Bargaining Update: Opening Statements

OPSEU Local 415

OPSEU Local 415 is the democratically-run body that represents Algonquin College full-time and partial-load faculty (professors and instructors), cousellors, and librarians.

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The teams met on July 7 and 8 to discuss ground rules, set the tone for bargaining, and exchange initial proposals.

Here are the opening statements and summaries of initial proposals that were tabled by and by the .

Two factors distinguished this round of bargaining from previous rounds, from the start: We are bargaining using an online platform for the first time, and the College Employer Council insisted on an expanded team that included six college administrators, four College Employer Council administrators and executives, a management-side lawyer, and a Director of Communications.

While the two sides reached agreement on a number of basic rules, including those around bargaining remotely, the Employer team did take exception to the notion of permitting faculty to observe at the table.

Your team proposed that the Union be permitted to invite observers who would be muted and bound by confidentiality and the other rules of the table, and to try it on a trial basis. This proposal originated in a motion that CAAT-A delegates had previously approved unanimously. In response, the Employer team’s chair, Laurie Rancourt, said that they preferred bargaining “without the stifling presence of an audience”.

Our team disagrees with that sentiment and believes that faculty should be able to observe negotiations that directly impact their working conditions and lives, and we look forward to continuing that conversation at our upcoming August dates. Your team will ensure that faculty are included in our conversations, will have access to our proposals, and will have ample opportunities for feedback about what happens at the table.

We welcomed the ability to hear more about the Employer teams’ priorities and goals for this round of negotiations. The Employer team repeatedly asserted its interest in achieving mutual agreement and respecting the needs of all parties, though an initial review suggests that there are some areas of concern, including potential changes to our workload that might be implied within the Employer’s notion of a “modern year-round college.”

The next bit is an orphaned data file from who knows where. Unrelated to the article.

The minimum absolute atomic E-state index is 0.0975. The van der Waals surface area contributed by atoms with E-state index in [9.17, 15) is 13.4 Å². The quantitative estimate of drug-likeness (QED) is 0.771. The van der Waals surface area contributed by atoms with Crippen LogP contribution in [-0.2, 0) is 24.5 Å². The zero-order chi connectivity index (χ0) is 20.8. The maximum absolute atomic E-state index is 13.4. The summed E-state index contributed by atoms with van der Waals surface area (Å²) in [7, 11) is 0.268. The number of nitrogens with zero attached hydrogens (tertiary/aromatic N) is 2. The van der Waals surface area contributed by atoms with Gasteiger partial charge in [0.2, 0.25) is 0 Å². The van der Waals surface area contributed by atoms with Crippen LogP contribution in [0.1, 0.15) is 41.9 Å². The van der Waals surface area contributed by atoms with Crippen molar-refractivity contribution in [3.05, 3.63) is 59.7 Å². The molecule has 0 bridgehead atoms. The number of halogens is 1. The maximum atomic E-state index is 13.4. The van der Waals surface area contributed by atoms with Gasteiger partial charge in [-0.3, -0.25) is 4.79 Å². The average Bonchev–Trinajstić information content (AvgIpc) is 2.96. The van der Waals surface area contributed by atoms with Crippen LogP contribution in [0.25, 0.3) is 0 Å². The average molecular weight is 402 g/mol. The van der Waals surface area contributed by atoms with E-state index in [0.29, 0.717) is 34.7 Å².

The Employer team’s initial proposals also suggest that the employer seeks a longer probationary period, a new category of contract faculty, changes to professional development leave, and possible inclusion of “respectful workplace” language.

However, a comparison of the two sides’ preliminary priorities invites hope that we can find common ground on several important issues. Both sides affirm the importance of a Collective Agreement that acknowledges the differences between asynchronous and synchronous delivery, the need to improve the partial-load registry, and the importance of updating CA language to support Equity, Diversity, and Inclusion.

While the concrete proposals from each side regarding these issues have yet to be tabled, your team is committed to working to negotiate improvements where common ground exists.

We are committed to continuing to work with the Employer team at the table to bargain a settlement that both meets faculty’s needs and ensures quality education for students.

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In solidarity,

JP Hornick
Jonathan Singer
Michelle Arbour
Kathleen Flynn
Shawn Pentecost
Ravi Ramkissoonsingh
Rebecca Ward

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